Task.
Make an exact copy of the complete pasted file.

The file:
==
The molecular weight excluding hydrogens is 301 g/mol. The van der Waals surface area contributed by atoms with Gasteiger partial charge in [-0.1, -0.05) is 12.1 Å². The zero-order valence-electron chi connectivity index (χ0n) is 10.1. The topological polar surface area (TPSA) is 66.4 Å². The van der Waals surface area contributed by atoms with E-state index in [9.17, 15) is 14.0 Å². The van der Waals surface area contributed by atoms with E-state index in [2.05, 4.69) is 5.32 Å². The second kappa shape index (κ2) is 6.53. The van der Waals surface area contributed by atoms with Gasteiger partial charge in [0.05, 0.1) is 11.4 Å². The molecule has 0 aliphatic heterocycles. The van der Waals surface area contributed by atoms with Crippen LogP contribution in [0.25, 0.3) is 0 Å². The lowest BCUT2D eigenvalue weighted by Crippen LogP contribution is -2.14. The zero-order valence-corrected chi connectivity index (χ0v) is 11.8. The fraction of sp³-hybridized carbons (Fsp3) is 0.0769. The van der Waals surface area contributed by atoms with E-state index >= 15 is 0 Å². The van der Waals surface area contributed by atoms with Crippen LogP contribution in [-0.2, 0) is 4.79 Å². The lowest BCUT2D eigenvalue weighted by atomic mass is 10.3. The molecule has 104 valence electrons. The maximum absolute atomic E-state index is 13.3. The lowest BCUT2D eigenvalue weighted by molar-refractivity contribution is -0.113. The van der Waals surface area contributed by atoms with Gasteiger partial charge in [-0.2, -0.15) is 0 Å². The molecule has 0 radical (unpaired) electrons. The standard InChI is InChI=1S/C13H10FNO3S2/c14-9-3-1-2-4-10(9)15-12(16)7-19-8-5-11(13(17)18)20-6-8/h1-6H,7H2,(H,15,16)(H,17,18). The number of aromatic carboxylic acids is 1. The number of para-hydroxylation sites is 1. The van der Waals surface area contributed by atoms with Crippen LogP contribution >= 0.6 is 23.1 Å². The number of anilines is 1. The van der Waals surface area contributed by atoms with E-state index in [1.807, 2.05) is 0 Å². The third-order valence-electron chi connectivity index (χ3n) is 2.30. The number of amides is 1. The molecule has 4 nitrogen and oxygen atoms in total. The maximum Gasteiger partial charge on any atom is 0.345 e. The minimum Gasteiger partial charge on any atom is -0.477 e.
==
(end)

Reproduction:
The molecular weight excluding hydrogens is 301 g/mol. The van der Waals surface area contributed by atoms with Gasteiger partial charge in [-0.1, -0.05) is 12.1 Å². The zero-order valence-electron chi connectivity index (χ0n) is 10.1. The topological polar surface area (TPSA) is 66.4 Å². The van der Waals surface area contributed by atoms with E-state index in [9.17, 15) is 14.0 Å². The van der Waals surface area contributed by atoms with E-state index in [2.05, 4.69) is 5.32 Å². The second kappa shape index (κ2) is 6.53. The van der Waals surface area contributed by atoms with Gasteiger partial charge in [0.05, 0.1) is 11.4 Å². The molecule has 0 aliphatic heterocycles. The van der Waals surface area contributed by atoms with Crippen LogP contribution in [0.25, 0.3) is 0 Å². The lowest BCUT2D eigenvalue weighted by Crippen LogP contribution is -2.14. The zero-order valence-corrected chi connectivity index (χ0v) is 11.8. The fraction of sp³-hybridized carbons (Fsp3) is 0.0769. The van der Waals surface area contributed by atoms with E-state index >= 15 is 0 Å². The van der Waals surface area contributed by atoms with Crippen LogP contribution in [-0.2, 0) is 4.79 Å². The lowest BCUT2D eigenvalue weighted by atomic mass is 10.3. The molecule has 104 valence electrons. The maximum absolute atomic E-state index is 13.3. The lowest BCUT2D eigenvalue weighted by molar-refractivity contribution is -0.113. The van der Waals surface area contributed by atoms with Gasteiger partial charge in [-0.2, -0.15) is 0 Å². The molecule has 0 radical (unpaired) electrons. The standard InChI is InChI=1S/C13H10FNO3S2/c14-9-3-1-2-4-10(9)15-12(16)7-19-8-5-11(13(17)18)20-6-8/h1-6H,7H2,(H,15,16)(H,17,18). The number of aromatic carboxylic acids is 1. The number of para-hydroxylation sites is 1. The van der Waals surface area contributed by atoms with Crippen LogP contribution >= 0.6 is 23.1 Å². The number of anilines is 1. The van der Waals surface area contributed by atoms with E-state index in [1.807, 2.05) is 0 Å². The third-order valence-electron chi connectivity index (χ3n) is 2.30. The number of amides is 1. The molecule has 4 nitrogen and oxygen atoms in total. The maximum Gasteiger partial charge on any atom is 0.345 e. The minimum Gasteiger partial charge on any atom is -0.477 e.